The Wilderness Society condemns the “Great Outdoors Giveaway”

Jul 26, 2011

Bill to give away our great outdoors to corporate polluters receives hearing


The Wilderness and Roadless Area Release Act today received a hearing in the U.S. House Natural Resources Committee’s Subcommittee on  National Parks, Forest and Public Lands.

The legislation, introduced by U.S. Representative Kevin McCarthy (R-CA), opens tens of millions of acres of pristine lands to corporate polluters. H.R. 1581 is really a “Great Outdoors Giveaway.” It gives corporate polluters and developers, who already have access to 76 percent of all national forests and Bureau of Land Management lands, access to even more of America’s vanishing wilderness.

“The Great Outdoors Giveaway is a blank check to corporate polluters to destroy our land, air, and water,” said William H. Meadows, president of The Wilderness Society. “This risky legislation flies in the face of values the American people hold dear: that we should treasure, not squander, our lands and waters. Americans don’t want Congress to give away our great outdoors.”

The Wilderness Society, along with several other groups, has provided background on the Great Outdoors Giveaway bill here:

Background and details on the Great Outdoors Giveaway bill
Our Lands, Dangerously Out of Balance
Today corporate polluters and developers have access to 76 percent of National Forests and Bureau of Land Management lands, leaving 24 percent, less than a quarter of those lands, with some level of wilderness protection.  Under H.R. 1581, the Great Outdoors Giveaway, that percentage of protected lands would shrink even further, to just 12 percent, giving polluters and developers access to a whopping 88 percent of all National Forest and BLM lands.

Passage of this bill would throw the management of our public lands dangerously out of balance.  It tips the scales even further in favor of developers and polluters, and would destroy pristine wilderness that, once lost, is gone forever.

Giving a Blank Check to Corporate Polluters, Threatening Our Water Supply
This legislation would give away more than 60 million acres of public land to people who will pollute the water we drink and the air we breathe. National Forests provide drinking water for more than 123 million Americans. By opening an area the size of Wyoming to pollution, H.R. 1581 poses a real threat to clean water in many parts of the country.

Clean air will also suffer, because these forests and wild lands also play a critical role in filtering pollution and providing clean air to millions of Americans.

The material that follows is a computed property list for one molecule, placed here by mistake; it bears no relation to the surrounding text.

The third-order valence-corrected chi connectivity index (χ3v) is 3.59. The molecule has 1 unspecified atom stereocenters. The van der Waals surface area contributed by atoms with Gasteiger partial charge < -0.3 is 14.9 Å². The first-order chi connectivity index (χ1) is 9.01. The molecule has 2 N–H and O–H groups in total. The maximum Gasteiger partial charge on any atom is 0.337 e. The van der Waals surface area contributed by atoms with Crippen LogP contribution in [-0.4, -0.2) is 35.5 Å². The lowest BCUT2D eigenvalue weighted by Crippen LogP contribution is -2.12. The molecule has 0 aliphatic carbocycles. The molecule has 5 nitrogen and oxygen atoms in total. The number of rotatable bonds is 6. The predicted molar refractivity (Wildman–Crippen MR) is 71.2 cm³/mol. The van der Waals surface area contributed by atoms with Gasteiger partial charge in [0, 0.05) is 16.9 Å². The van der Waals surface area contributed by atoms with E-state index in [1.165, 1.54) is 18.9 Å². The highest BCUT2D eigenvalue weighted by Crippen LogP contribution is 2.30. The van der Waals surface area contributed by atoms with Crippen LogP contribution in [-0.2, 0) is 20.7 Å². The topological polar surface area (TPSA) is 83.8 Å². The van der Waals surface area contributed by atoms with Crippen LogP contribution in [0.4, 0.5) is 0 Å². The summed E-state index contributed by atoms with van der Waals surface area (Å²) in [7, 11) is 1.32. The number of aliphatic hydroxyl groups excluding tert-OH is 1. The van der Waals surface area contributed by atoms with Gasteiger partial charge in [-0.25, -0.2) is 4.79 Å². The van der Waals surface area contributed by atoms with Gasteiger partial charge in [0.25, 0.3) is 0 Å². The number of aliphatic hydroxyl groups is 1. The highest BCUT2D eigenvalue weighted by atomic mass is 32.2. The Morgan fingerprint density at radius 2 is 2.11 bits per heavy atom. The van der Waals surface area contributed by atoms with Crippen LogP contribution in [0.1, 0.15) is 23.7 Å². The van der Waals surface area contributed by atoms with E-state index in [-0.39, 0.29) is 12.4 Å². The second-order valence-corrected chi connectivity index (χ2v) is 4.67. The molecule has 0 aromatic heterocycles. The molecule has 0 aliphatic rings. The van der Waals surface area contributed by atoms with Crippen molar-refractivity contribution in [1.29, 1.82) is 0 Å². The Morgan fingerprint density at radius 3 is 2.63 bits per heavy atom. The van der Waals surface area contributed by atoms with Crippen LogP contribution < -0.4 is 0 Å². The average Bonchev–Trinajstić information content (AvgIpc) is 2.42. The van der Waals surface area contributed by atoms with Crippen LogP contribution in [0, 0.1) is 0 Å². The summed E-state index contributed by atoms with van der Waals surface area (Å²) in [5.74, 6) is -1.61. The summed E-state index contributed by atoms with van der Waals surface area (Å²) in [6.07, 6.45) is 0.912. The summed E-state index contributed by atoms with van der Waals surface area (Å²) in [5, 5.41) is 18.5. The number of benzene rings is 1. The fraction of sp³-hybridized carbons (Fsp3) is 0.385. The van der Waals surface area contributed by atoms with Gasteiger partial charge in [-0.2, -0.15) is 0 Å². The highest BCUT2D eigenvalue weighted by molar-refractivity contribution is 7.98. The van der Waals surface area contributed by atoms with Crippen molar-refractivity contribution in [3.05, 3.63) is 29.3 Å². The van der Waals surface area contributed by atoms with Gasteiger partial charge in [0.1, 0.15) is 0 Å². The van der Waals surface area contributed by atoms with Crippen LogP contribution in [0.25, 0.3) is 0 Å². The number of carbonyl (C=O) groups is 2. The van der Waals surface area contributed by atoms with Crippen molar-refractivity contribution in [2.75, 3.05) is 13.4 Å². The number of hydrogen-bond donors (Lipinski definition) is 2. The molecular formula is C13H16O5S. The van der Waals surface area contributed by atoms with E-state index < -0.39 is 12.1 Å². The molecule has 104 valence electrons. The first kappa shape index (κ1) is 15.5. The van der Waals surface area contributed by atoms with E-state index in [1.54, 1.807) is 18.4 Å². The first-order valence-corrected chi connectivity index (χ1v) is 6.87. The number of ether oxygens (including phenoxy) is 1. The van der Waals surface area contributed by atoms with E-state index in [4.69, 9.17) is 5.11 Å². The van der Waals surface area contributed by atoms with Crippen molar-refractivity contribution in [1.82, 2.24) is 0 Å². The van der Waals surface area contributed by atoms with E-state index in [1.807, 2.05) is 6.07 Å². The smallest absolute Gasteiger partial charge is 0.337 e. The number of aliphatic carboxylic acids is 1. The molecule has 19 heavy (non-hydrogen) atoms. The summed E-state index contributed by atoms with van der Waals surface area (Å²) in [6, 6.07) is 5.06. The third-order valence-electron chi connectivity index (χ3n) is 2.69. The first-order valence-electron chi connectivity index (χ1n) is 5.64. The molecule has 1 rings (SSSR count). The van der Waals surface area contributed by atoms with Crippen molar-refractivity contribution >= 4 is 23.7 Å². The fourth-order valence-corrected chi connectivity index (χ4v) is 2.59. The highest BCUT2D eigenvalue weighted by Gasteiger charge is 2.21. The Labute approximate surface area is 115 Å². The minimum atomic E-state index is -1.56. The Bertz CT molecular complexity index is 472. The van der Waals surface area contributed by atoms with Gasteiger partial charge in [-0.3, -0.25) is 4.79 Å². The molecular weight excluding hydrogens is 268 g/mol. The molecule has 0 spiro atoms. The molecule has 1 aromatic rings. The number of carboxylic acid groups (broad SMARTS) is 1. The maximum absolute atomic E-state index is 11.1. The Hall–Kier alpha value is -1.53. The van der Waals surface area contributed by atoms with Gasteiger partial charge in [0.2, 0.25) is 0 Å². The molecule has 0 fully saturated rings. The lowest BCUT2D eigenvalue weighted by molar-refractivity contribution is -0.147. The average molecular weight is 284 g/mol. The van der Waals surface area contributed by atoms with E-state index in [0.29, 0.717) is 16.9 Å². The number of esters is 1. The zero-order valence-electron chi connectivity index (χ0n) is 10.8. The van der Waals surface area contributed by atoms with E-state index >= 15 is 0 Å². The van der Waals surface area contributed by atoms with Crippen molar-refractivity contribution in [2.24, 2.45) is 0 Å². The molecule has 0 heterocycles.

The Great Outdoors Giveaway, by the Numbers
More than 60 million acres of land would be opened to polluters under H.R. 1581.  That’s an area of land larger than the state of Wyoming which would lose protection and be opened up to the oil and gas industry, corporate developers and others.

More than three-quarters of the states would be impacted by this legislation, including 13 million acres of wild Alaska forests, nine million acres in Idaho, and nearly five million acres in California.  Click here to see how many acres are impacted in each state.

Our American Heritage at Risk
H.R. 1581 would remove protections that have been in place for decades from some of America’s most iconic lands, including the Red Rock deserts of southern Utah, California’s Sierra Nevada Mountains, and the Appalachians. The places that generations of Americans have come to know and love could disappear before our eyes.

Images of Threatened Lands Across the Country
From our western mountain ranges to our eastern forests, treasured lands across the country are at risk.  Click here to see images of some of the lands that would be open to corporate polluters and developers if H.R. 1581 becomes law.

The Great Outdoors Giveaway: What H.R. 1581 Does
Rolling back protections for nearly 60 million acres of unroaded National Forests: The bill would overturn the Forest Service “roadless” policy that protects nearly 60 million acres of roadless National Forest lands by prohibiting road-building and commercial logging on those lands.  H.R. 1581 would overturn this policy and open up these unroaded national forest lands to road building, commercial logging, and other destructive development.

BLM Wilderness Study Areas…going, going, gone?: H.R. 1581 would strip existing protections from nearly seven million acres of Bureau of Land Management Wilderness Study Areas that have not yet been considered by Congress for Wilderness designation. Passage of the bill would all but guarantee that tens of millions of acres of public lands and national forests currently protected would lose that protection and their wild land qualities forever lost.

Multiple use would be a thing of the past: The “Great Outdoors Giveaway” would also overturn a decades-old policy of balancing the myriad uses of federal lands. Under this policy, known as “multiple use,” land managers analyze federal lands to determine the best uses for each landscape.

Undermining Congressional authority:  Existing laws allow the Forest Service and BLM to identify and protect areas with wilderness characteristics from incompatible uses – authority that the H.R. 1581 would gut. As a consequence, Congress would likely not have the ability to designate as Wilderness many of the areas currently protected by the Forest Service and BLM because the lands would likely no longer possess wilderness qualities if opened to development by this misguided proposal.

Paul Spitler